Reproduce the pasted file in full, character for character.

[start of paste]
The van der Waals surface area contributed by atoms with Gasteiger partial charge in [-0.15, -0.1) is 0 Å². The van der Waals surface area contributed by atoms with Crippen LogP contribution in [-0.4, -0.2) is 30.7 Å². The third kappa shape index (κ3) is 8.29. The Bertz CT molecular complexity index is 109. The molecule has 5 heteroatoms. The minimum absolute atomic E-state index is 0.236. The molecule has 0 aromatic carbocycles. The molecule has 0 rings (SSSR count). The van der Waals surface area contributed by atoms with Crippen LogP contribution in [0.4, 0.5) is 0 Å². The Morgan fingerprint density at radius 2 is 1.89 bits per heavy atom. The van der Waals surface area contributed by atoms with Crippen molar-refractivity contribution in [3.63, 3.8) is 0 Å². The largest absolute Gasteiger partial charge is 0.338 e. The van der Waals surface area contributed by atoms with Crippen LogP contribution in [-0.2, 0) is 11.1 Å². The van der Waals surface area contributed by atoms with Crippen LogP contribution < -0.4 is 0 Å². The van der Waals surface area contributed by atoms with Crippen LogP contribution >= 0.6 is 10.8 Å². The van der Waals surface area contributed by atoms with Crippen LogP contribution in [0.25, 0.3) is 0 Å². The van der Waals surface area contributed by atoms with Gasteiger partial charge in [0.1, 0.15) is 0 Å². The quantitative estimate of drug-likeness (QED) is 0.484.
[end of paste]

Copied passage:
The van der Waals surface area contributed by atoms with Gasteiger partial charge in [-0.15, -0.1) is 0 Å². The van der Waals surface area contributed by atoms with Crippen LogP contribution in [-0.4, -0.2) is 30.7 Å². The third kappa shape index (κ3) is 8.29. The Bertz CT molecular complexity index is 109. The molecule has 5 heteroatoms. The minimum absolute atomic E-state index is 0.236. The molecule has 0 aromatic carbocycles. The molecule has 0 rings (SSSR count). The van der Waals surface area contributed by atoms with Crippen LogP contribution in [0.4, 0.5) is 0 Å². The Morgan fingerprint density at radius 2 is 1.89 bits per heavy atom. The van der Waals surface area contributed by atoms with Crippen molar-refractivity contribution in [3.63, 3.8) is 0 Å². The largest absolute Gasteiger partial charge is 0.338 e. The van der Waals surface area contributed by atoms with Crippen LogP contribution in [-0.2, 0) is 11.1 Å². The van der Waals surface area contributed by atoms with Crippen LogP contribution < -0.4 is 0 Å². The van der Waals surface area contributed by atoms with Crippen LogP contribution >= 0.6 is 10.8 Å². The van der Waals surface area contributed by atoms with Crippen LogP contribution in [0.25, 0.3) is 0 Å². The van der Waals surface area contributed by atoms with Gasteiger partial charge in [0.1, 0.15) is 0 Å². The quantitative estimate of drug-likeness (QED) is 0.484.